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New term, new world: our first week back at City Hall



This morning when I made my weekly appearance on the radio, my husband tweeted a quote by me from the broadcast:

Toronto City Council held its first meeting yesterday and adopted rules and budgets for Councillors. The results of that session made many headlines, so let me walk you through it.


Setting an envelope


Here is what I mean by “setting an envelope”: if you are a councillor who has very little growth and development in your ward and no have large committee assignments, it is likely you easily managed your workload with just three staff members. In areas of rapid growth such as Don Valley North, Willowdale and all of downtown, that limited staffing model simply does not work.


In the former (and smaller) Ward 33, I managed by partnering with student placement programs at the University of Toronto. I also had a wonderful staffer seconded to me by the City Manager’s Indigenous Fellowship Program. Other wards experiencing rapid growth were allowed a higher budget for staff but this was never officially accounted for in those councillors’ budgets. Rather than opening a can of worms in the Council Chamber about who is busy and who is not, the additional staff for just four wards were added to the City Clerk’s Budget under Council Services. Consequently, Council’s growing needs left another corporate budget out of whack and unable to meet savings targets, while the Councillors’ appeared perfectly balanced.


What should happen


Every year during the City’s budgeting process, we review the books of every department, including our own. We calculate and acknowledge the cost of living pressures for each division but we also give each division a savings target. Before politicians even begin the political budget process, there is a conversation between leadership staff, finance staff and every service division that comes down to this question: what is the real cost of delivering your services at the level your community and City Council expect? If you claim that cost is lower than it really is to score brownie points, you simply will not get the job done and you are putting the City at financial risk.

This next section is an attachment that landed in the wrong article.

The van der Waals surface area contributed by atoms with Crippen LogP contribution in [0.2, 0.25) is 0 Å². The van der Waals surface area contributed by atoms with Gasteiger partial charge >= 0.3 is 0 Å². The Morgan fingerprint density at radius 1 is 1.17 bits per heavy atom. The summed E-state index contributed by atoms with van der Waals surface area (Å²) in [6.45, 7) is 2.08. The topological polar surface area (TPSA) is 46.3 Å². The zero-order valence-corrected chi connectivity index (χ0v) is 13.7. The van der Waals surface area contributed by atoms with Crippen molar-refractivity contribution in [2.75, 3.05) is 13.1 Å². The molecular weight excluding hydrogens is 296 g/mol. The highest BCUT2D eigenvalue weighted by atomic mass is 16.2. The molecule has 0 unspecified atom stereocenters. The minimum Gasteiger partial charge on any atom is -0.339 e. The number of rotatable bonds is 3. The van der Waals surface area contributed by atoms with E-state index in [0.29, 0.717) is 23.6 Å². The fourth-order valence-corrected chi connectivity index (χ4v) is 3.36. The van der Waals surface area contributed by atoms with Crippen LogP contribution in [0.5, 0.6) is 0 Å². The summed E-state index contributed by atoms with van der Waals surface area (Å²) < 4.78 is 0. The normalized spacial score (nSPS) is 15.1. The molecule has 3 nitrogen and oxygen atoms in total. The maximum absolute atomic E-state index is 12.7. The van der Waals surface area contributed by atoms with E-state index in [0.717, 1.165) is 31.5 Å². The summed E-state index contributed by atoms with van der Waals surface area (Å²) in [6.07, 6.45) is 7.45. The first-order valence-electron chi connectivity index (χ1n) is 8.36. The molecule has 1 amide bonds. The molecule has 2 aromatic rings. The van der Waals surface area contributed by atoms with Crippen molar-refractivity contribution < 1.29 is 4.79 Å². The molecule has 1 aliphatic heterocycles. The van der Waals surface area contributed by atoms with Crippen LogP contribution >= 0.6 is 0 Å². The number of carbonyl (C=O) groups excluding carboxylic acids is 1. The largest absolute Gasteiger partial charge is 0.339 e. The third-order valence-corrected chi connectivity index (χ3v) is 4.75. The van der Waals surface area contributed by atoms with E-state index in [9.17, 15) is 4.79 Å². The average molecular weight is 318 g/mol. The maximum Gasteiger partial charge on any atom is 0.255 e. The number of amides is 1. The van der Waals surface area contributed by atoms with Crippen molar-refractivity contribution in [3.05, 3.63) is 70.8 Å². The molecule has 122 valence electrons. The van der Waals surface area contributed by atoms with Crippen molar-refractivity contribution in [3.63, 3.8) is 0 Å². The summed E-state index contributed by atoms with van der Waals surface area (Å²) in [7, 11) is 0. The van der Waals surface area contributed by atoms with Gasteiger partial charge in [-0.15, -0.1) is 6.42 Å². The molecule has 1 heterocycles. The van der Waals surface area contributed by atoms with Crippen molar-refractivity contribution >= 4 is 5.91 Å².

Budgets are set based on the real cost of doing the job properly, and they are carefully tracked and reported. You could say the City’s method of budgeting is designed to create a surplus — for example, let’s say there are 52 people in your division, five retire in June and their replacements don’t start until September. We call that “gapping” and the savings are applied to our annual budget surplus. The same will be true for Councillors — while there is now a new, higher staffing budget, all unused staffing dollars should be reported as a surplus. My rough math anticipates savings of about $500,000 in 2019. Unfortunately, Council made a big mistake that may wipe these savings out.


Live by the rules you set for others


While I supported the motion for increasing Councillor staffing budgets, there was one motion adopted that I strongly disagree with.


All Councillor staff are paid within a range set by Human Resources. However, Councillor Gary Crawford moved a motion that councillors be permitted to pay their staff above the recommended salary range as long as they don’t exceed the overall staffing budget. Considering he was last term’s Budget Chief, this is a very imprudent move — essentially, this allows Councillors to bonus their staff members until any surplus is spent.


We don’t allow that type of bonusing anywhere else at City Hall and Councillors should hold themselves to the same standard. We follow the pay rates set by HR to avoid inequities in the organization based on personal favouritism, gender or anything else.


Location, location, location


Another issue arose in the first session of Council that will have an impact on the future of Don Valley North’s constituency office. Finding a location in our ward will mean having to choose from some of the most expensive real estate in North York. This is the reason I haven’t had a constituency office in the past. Now that our size has doubled, it is a necessity. Yesterday, Council acknowledged the budget for these local offices is based on unrealistic market rents and may need to be adjusted. This will be reviewed as part of the budget process early in the New Year.

In the meantime, here is how we will proceed in Don Valley North. Over the first three months of 2019, the City’s real estate division will help us locate a space for our constituency office. Once they do, we will work to have it ready as soon as possible. In the meantime, my staff team and I will happily schedule individual meetings with constituents in convenient locations such as our local libraries and community centres — frankly, even your own kitchen table is a fancy enough meeting location for me.

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